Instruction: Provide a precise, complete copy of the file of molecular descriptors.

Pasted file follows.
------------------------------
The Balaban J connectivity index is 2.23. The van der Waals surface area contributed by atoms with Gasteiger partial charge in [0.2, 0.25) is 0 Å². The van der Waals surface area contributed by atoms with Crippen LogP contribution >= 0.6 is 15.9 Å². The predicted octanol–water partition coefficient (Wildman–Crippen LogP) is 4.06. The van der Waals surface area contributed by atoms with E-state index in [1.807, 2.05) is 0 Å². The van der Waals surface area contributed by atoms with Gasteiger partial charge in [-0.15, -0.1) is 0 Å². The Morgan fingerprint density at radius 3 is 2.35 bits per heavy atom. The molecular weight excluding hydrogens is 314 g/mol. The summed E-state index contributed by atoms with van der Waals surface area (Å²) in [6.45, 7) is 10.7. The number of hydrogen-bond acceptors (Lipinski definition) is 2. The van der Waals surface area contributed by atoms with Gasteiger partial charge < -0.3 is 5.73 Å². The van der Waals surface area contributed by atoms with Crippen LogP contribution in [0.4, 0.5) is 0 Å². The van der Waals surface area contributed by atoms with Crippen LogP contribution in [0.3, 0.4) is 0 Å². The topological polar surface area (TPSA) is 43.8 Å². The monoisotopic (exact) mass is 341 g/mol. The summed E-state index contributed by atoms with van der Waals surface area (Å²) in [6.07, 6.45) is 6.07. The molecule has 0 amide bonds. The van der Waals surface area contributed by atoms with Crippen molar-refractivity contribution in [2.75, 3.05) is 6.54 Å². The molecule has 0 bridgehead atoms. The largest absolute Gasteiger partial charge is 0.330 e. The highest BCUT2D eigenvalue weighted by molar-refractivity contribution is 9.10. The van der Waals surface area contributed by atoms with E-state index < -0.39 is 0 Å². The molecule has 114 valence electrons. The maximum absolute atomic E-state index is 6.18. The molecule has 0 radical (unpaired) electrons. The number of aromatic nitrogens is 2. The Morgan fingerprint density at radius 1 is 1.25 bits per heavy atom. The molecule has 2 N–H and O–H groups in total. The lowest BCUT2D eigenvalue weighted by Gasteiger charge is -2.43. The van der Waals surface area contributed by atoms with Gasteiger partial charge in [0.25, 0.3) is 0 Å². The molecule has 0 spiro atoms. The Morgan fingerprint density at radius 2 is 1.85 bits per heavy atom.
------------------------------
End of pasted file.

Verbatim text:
The Balaban J connectivity index is 2.23. The van der Waals surface area contributed by atoms with Gasteiger partial charge in [0.2, 0.25) is 0 Å². The van der Waals surface area contributed by atoms with Crippen LogP contribution >= 0.6 is 15.9 Å². The predicted octanol–water partition coefficient (Wildman–Crippen LogP) is 4.06. The van der Waals surface area contributed by atoms with E-state index in [1.807, 2.05) is 0 Å². The van der Waals surface area contributed by atoms with Gasteiger partial charge in [-0.15, -0.1) is 0 Å². The Morgan fingerprint density at radius 3 is 2.35 bits per heavy atom. The molecular weight excluding hydrogens is 314 g/mol. The summed E-state index contributed by atoms with van der Waals surface area (Å²) in [6.45, 7) is 10.7. The number of hydrogen-bond acceptors (Lipinski definition) is 2. The van der Waals surface area contributed by atoms with Gasteiger partial charge < -0.3 is 5.73 Å². The van der Waals surface area contributed by atoms with Crippen LogP contribution in [0.4, 0.5) is 0 Å². The van der Waals surface area contributed by atoms with Crippen LogP contribution in [0.3, 0.4) is 0 Å². The topological polar surface area (TPSA) is 43.8 Å². The monoisotopic (exact) mass is 341 g/mol. The summed E-state index contributed by atoms with van der Waals surface area (Å²) in [6.07, 6.45) is 6.07. The molecule has 0 amide bonds. The van der Waals surface area contributed by atoms with Crippen molar-refractivity contribution in [2.75, 3.05) is 6.54 Å². The molecule has 0 bridgehead atoms. The largest absolute Gasteiger partial charge is 0.330 e. The highest BCUT2D eigenvalue weighted by molar-refractivity contribution is 9.10. The van der Waals surface area contributed by atoms with E-state index < -0.39 is 0 Å². The molecule has 114 valence electrons. The maximum absolute atomic E-state index is 6.18. The molecule has 0 radical (unpaired) electrons. The number of aromatic nitrogens is 2. The Morgan fingerprint density at radius 1 is 1.25 bits per heavy atom. The molecule has 2 N–H and O–H groups in total. The lowest BCUT2D eigenvalue weighted by Gasteiger charge is -2.43. The van der Waals surface area contributed by atoms with Gasteiger partial charge in [0.25, 0.3) is 0 Å². The molecule has 0 spiro atoms. The Morgan fingerprint density at radius 2 is 1.85 bits per heavy atom.